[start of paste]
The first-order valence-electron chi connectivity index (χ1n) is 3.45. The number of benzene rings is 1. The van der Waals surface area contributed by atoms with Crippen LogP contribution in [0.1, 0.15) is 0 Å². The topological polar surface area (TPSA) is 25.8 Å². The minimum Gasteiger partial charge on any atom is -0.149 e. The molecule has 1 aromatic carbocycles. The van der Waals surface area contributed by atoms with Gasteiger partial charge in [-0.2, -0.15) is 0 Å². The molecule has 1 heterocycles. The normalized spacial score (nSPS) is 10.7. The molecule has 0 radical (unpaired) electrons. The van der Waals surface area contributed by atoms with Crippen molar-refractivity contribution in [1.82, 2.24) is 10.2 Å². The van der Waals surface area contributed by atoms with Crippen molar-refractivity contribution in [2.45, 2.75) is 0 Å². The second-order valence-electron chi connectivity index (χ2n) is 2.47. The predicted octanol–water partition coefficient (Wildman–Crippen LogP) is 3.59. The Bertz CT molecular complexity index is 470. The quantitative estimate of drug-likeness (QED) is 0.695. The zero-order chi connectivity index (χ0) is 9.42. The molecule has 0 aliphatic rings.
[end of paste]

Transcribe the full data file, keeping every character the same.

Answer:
The first-order valence-electron chi connectivity index (χ1n) is 3.45. The number of benzene rings is 1. The van der Waals surface area contributed by atoms with Crippen LogP contribution in [0.1, 0.15) is 0 Å². The topological polar surface area (TPSA) is 25.8 Å². The minimum Gasteiger partial charge on any atom is -0.149 e. The molecule has 1 aromatic carbocycles. The van der Waals surface area contributed by atoms with Gasteiger partial charge in [-0.2, -0.15) is 0 Å². The molecule has 1 heterocycles. The normalized spacial score (nSPS) is 10.7. The molecule has 0 radical (unpaired) electrons. The van der Waals surface area contributed by atoms with Crippen molar-refractivity contribution in [1.82, 2.24) is 10.2 Å². The van der Waals surface area contributed by atoms with Crippen molar-refractivity contribution in [2.45, 2.75) is 0 Å². The second-order valence-electron chi connectivity index (χ2n) is 2.47. The predicted octanol–water partition coefficient (Wildman–Crippen LogP) is 3.59. The Bertz CT molecular complexity index is 470. The quantitative estimate of drug-likeness (QED) is 0.695. The zero-order chi connectivity index (χ0) is 9.42. The molecule has 0 aliphatic rings.